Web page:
Texas cities grapple with anti-gay bias among police
Just weeks after a police raid on a gay club in one Texas city left a patron with life-threatening brain injuries, another Texas city is embroiled in controversy after gay men were kicked out of a restaurant -- and local police took the restaurant's side.
In the early morning hours of June 29, Carlos Diaz de Leon called El Paso police to report that he and a group of friends had been ordered out of Chico's Tacos by security guards because two the men in the group had kissed, the El Paso Times reports:
De Leon quoted one of the guards as saying he didn't allow "that faggot stuff" in the restaurant.
The men refused to leave and called police for help. In the meantime, the guards -- employees of All American International Security of El Paso -- allegedly directed other anti-gay slurs toward them. When two officers arrived about an hour later, one of them told the group that it was illegal for two men or two women to kiss in public and that they could be cited for "homosexual conduct" under law.
But the officer was wrong. The U.S. Supreme Court ruled the law he was referring to unconstitutional in Lawrence v. Texas in 2003 -- the same year the El Paso City Council passed an ordinance banning discrimination based on sexual orientation by businesses open to the public.
Briana Stone, an attorney with the Paso del Norte Civil Rights Project, told the paper that she found it troubling that a police officer chose not to enforce the city's ordinance:
"This is such a blatant refusal to uphold the law on account of discrimination," she said. "The result is devastating. The Police Department is allowing that and even participating in it by refusing to enforce an anti-discrimination ordinance, which is what their job is."
But El Paso Police Detective Carlos Carrillo defended the officers actions, telling the paper that every business has "the right to refuse service to whoever they don't want there."
At a meeting yesterday, members of El Paso City Council told Police Chief Greg Allen that they were upset with the conduct of his officers. Allen released a statement acknowledging that his officers were wrong about the law and that failure to stay abreast of the law would result in "appropriate discipline." Also yesterday, Diaz de Leon submitted a formal complaint to the police department's Internal Affairs Division.
Meanwhile, protests are scheduled to continue for the third consecutive weekend in Fort Worth, Texas over a June 28 police raid on a gay bar during a Stonewall commemoration that left one man with serious head injuries, the Dallas Voice reports. Seven officers from the Fort Worth Police Department and two agents from the state Alcoholic Beverage Commission clashed with patrons of the Rainbow Lounge during the incident, which ended in the arrests of seven people and the hospitalization of patron Chad Gibson for brain injuries.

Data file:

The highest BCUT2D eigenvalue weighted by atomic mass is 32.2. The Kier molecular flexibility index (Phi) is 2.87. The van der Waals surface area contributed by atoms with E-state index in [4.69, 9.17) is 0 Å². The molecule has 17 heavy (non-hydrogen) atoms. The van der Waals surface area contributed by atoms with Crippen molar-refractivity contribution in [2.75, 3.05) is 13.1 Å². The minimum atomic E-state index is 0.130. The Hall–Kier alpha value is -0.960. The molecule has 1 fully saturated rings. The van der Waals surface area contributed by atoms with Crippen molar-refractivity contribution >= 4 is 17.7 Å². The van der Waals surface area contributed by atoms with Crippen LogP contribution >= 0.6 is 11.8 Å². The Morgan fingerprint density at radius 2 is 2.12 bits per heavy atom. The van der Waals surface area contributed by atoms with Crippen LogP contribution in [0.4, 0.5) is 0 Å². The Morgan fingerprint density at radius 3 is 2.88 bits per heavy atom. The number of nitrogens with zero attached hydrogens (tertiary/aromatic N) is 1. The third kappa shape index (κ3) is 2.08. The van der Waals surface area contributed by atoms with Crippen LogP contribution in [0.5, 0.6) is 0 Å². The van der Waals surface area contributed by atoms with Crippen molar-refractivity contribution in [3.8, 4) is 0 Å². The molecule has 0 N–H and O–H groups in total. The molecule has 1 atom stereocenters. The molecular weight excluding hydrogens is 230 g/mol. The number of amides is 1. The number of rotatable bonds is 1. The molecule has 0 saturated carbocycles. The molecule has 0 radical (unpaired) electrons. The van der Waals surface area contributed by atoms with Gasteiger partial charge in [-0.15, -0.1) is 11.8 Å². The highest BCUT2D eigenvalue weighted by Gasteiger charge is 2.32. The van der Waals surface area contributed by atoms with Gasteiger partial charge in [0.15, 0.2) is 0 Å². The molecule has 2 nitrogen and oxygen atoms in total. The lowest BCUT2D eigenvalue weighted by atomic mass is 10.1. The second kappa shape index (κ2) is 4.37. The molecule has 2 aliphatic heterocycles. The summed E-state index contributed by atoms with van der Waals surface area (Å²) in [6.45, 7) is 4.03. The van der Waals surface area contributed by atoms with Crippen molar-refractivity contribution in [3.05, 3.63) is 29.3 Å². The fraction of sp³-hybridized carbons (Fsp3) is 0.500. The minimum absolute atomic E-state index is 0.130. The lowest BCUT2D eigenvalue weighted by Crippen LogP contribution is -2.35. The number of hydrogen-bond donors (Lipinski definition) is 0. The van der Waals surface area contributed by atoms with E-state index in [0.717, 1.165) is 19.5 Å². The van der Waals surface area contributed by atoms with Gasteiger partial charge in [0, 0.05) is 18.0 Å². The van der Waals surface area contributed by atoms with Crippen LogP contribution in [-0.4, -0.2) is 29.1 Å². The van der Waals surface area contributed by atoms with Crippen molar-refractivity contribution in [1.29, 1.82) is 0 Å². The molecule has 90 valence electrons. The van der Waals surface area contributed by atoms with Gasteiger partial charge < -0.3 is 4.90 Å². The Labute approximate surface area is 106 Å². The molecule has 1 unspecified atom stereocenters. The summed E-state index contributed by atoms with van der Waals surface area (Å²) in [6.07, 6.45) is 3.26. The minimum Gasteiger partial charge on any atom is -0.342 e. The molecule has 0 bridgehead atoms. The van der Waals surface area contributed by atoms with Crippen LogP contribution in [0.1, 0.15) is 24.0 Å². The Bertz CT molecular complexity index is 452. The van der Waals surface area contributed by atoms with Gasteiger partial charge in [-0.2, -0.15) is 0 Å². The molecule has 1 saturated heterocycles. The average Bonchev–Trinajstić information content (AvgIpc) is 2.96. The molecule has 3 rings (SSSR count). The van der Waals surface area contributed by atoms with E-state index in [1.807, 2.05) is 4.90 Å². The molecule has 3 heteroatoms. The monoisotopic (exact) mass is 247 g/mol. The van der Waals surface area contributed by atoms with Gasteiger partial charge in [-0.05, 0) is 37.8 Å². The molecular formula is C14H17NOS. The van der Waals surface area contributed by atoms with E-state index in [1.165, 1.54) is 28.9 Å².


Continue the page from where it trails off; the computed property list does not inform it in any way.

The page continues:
Witnesses have said Gibson, who was released from the hospital last Saturday, had his head slammed into a door by officers. He was reportedly in the custody of the ABC agents at the time the injury occurred.
The police department and Alcoholic Beverage Commission are conducting internal investigations and have called on witnesses to step forward with their stories. Fort Worth Mayor Mike Moncrief asked the U.S. Attorney General's Office to review the police department's findings.
The incident at the Rainbow Lounge has also led to the formation of a group called Fairness Fort Worth, which aims to bring together a coalition of community, civic and government leads to prevent such incidents in the future, according the Dallas Voice.
As Facing South reported earlier this year, violence against gay,
lesbian, bisexual and transgender people often goes
unreported to the police. Unfortunately, incidents like these in El Paso and Fort Worth do nothing to encourage crime victims to step forward.
(Photo of a pro-gay protest outside Fort Worth's Rainbow Lounge is from the Facebook group Rainbow Lounge Raid.)
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